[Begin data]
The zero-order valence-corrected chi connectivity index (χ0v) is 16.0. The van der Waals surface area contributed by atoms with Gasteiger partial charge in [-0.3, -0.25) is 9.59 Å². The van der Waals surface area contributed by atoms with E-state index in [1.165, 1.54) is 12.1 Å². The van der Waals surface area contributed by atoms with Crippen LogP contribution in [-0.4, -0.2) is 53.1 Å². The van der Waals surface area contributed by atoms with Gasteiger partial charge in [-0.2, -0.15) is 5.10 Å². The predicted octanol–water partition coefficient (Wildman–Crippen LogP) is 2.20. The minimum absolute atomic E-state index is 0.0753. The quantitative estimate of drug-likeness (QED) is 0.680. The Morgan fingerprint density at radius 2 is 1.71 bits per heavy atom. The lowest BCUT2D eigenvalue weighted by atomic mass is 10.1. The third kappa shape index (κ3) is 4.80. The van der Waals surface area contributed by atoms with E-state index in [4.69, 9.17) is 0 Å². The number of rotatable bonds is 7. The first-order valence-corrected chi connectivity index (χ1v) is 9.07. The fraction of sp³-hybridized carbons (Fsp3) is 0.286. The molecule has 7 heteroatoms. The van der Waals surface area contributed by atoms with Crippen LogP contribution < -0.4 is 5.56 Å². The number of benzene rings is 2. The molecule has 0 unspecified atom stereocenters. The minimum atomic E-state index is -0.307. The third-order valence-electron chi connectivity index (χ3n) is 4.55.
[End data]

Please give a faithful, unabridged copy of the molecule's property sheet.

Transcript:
The zero-order valence-corrected chi connectivity index (χ0v) is 16.0. The van der Waals surface area contributed by atoms with Gasteiger partial charge in [-0.3, -0.25) is 9.59 Å². The van der Waals surface area contributed by atoms with E-state index in [1.165, 1.54) is 12.1 Å². The van der Waals surface area contributed by atoms with Crippen LogP contribution in [-0.4, -0.2) is 53.1 Å². The van der Waals surface area contributed by atoms with Gasteiger partial charge in [-0.2, -0.15) is 5.10 Å². The predicted octanol–water partition coefficient (Wildman–Crippen LogP) is 2.20. The minimum absolute atomic E-state index is 0.0753. The quantitative estimate of drug-likeness (QED) is 0.680. The Morgan fingerprint density at radius 2 is 1.71 bits per heavy atom. The lowest BCUT2D eigenvalue weighted by atomic mass is 10.1. The third kappa shape index (κ3) is 4.80. The van der Waals surface area contributed by atoms with E-state index in [4.69, 9.17) is 0 Å². The number of rotatable bonds is 7. The first-order valence-corrected chi connectivity index (χ1v) is 9.07. The fraction of sp³-hybridized carbons (Fsp3) is 0.286. The molecule has 7 heteroatoms. The van der Waals surface area contributed by atoms with Crippen LogP contribution < -0.4 is 5.56 Å². The number of benzene rings is 2. The molecule has 0 unspecified atom stereocenters. The minimum atomic E-state index is -0.307. The third-order valence-electron chi connectivity index (χ3n) is 4.55.